'Borat' Moviefilm Still Not Make Benefit Angry Plaintiffs

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'Borat' Moviefilm Still Not Make Benefit Angry Plaintiffs

Thu Sep 11, 2008 @ 10:38AM PST

By Eriq Gardner

BoratIt's been awhile since we checked in with our favorite Kazakhstan TV reporter. Now comes word that the New York District Court has dismissed a lawsuit by several plaintiffs who sued the makers of "Borat" after allegedly being duped into agreeing to be in the film.

The plaintiffs in the case, including an etiquette trainer and a driver's education teacher, signed a waiver to appear in a "documentary-style...motion picture" intended "to reach a young adult audience by using entertaining content and formats." In their complaint, the plaintiffs argued that the waiver was ambiguous and that the term "documentary-style film" didn't describe "Borat."

U.S. District Judge Loretta Preska ruled that there is no ambiguity. The waiver contract language applies to the film and the plaintiffs can't claim they were fraudulent induced into signing the contract because the signed waiver explicitly disclaimed such an argument. (Obviously, "Borat" filmmakers saw the potential troubles ahead.)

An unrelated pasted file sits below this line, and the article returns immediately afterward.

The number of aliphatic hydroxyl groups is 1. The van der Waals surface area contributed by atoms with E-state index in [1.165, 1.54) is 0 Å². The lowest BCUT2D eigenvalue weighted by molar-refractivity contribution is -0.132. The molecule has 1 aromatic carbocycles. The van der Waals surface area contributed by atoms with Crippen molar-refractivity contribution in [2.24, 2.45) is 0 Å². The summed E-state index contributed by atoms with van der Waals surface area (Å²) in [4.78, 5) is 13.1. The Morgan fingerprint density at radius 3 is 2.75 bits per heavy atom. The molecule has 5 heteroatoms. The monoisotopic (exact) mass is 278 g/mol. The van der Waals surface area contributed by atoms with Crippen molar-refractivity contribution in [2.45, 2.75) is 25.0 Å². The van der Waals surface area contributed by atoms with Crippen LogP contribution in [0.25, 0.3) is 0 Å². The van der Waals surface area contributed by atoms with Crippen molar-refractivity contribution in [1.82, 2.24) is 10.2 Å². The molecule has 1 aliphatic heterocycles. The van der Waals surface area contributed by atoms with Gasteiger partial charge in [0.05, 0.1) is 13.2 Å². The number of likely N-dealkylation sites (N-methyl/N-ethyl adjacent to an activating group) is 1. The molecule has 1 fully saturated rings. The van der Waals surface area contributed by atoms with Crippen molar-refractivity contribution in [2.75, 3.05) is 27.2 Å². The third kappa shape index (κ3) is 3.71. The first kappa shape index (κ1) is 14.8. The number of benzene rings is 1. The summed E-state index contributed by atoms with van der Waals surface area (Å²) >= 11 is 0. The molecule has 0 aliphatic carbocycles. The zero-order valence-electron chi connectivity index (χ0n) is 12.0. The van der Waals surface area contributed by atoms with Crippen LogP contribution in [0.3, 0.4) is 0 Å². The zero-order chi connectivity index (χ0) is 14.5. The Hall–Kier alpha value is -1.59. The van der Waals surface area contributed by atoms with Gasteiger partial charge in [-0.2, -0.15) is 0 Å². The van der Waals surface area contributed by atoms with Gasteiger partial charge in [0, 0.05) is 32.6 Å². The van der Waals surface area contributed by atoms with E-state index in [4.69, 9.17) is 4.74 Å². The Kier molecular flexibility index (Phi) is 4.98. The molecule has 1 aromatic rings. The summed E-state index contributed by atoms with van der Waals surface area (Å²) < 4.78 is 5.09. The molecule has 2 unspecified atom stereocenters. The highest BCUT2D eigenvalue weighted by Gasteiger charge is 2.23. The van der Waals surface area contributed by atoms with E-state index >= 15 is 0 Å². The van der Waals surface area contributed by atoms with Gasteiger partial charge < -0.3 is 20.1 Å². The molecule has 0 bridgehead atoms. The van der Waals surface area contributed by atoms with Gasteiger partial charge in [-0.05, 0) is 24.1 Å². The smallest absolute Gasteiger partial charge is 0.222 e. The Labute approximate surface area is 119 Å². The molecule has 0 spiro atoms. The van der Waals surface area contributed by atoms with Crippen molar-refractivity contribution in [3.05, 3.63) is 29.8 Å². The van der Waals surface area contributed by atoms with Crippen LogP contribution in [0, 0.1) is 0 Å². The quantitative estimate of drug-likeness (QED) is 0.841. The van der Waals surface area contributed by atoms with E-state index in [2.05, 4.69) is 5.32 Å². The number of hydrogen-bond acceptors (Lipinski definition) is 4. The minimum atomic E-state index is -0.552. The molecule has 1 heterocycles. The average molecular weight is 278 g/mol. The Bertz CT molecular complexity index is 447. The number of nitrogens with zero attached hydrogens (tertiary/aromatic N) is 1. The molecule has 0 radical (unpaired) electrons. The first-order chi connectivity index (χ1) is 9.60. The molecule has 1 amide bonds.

Full decision after the jump:

Here's the decision.

Judge Preska previously dismissed another "Borat" case. Now all her hard work has earned her a promotion. On Tuesday, Judge Preska was nominated by President Bush to be a United States Circuit Judge for the Second Circuit.

(Thanks to the WSJ Law Blog for the tip.)

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The Hollywood Reporter, Esq. blog focuses on how the entertainment and media industries are impacted and influenced by the law. It is edited by Matthew Belloni with contributions from veteran legal reporter Eriq Gardner and others. Before joining The Hollywood Reporter, Belloni was a lawyer at an entertainment litigation firm in Los Angeles. He writes a column for THR devoted to entertainment law. Gardner is a New York-based writer and legal journalist. Send tips or comments to Matthew.Belloni@thr.com

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